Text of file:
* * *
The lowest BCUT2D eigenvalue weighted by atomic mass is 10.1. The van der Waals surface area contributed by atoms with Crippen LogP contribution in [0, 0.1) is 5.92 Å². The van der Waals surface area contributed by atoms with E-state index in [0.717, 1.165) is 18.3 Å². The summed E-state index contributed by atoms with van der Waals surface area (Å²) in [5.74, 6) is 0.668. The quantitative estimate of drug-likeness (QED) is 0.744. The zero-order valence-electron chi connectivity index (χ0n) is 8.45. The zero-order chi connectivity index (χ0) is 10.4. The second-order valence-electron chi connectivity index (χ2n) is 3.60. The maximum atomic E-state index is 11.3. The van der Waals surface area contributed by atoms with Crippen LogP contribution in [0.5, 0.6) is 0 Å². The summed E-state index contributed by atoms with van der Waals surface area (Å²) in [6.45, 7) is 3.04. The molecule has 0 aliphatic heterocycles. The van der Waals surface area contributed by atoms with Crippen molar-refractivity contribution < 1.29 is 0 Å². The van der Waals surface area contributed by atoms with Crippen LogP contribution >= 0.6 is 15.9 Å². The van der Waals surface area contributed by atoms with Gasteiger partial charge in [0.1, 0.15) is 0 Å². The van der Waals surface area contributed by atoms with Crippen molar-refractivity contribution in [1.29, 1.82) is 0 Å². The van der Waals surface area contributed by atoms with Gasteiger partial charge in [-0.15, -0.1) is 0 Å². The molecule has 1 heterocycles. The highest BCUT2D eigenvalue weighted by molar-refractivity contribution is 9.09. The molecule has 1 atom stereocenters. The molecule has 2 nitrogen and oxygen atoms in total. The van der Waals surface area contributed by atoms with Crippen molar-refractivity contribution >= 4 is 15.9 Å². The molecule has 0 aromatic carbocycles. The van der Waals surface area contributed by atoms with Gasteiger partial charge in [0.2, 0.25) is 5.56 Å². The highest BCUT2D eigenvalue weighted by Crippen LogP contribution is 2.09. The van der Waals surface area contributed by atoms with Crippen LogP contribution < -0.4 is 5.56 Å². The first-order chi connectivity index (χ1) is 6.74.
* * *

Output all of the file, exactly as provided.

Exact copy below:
The lowest BCUT2D eigenvalue weighted by atomic mass is 10.1. The van der Waals surface area contributed by atoms with Crippen LogP contribution in [0, 0.1) is 5.92 Å². The van der Waals surface area contributed by atoms with E-state index in [0.717, 1.165) is 18.3 Å². The summed E-state index contributed by atoms with van der Waals surface area (Å²) in [5.74, 6) is 0.668. The quantitative estimate of drug-likeness (QED) is 0.744. The zero-order valence-electron chi connectivity index (χ0n) is 8.45. The zero-order chi connectivity index (χ0) is 10.4. The second-order valence-electron chi connectivity index (χ2n) is 3.60. The maximum atomic E-state index is 11.3. The van der Waals surface area contributed by atoms with Crippen LogP contribution in [0.5, 0.6) is 0 Å². The summed E-state index contributed by atoms with van der Waals surface area (Å²) in [6.45, 7) is 3.04. The molecule has 0 aliphatic heterocycles. The van der Waals surface area contributed by atoms with Crippen molar-refractivity contribution < 1.29 is 0 Å². The van der Waals surface area contributed by atoms with Crippen LogP contribution >= 0.6 is 15.9 Å². The van der Waals surface area contributed by atoms with Gasteiger partial charge in [0.1, 0.15) is 0 Å². The van der Waals surface area contributed by atoms with Crippen molar-refractivity contribution in [1.29, 1.82) is 0 Å². The van der Waals surface area contributed by atoms with Gasteiger partial charge in [-0.15, -0.1) is 0 Å². The molecule has 1 heterocycles. The highest BCUT2D eigenvalue weighted by molar-refractivity contribution is 9.09. The molecule has 1 atom stereocenters. The molecule has 2 nitrogen and oxygen atoms in total. The van der Waals surface area contributed by atoms with Crippen molar-refractivity contribution >= 4 is 15.9 Å². The molecule has 0 aromatic carbocycles. The van der Waals surface area contributed by atoms with Gasteiger partial charge in [0.2, 0.25) is 5.56 Å². The highest BCUT2D eigenvalue weighted by Crippen LogP contribution is 2.09. The van der Waals surface area contributed by atoms with Crippen LogP contribution < -0.4 is 5.56 Å². The first-order chi connectivity index (χ1) is 6.74.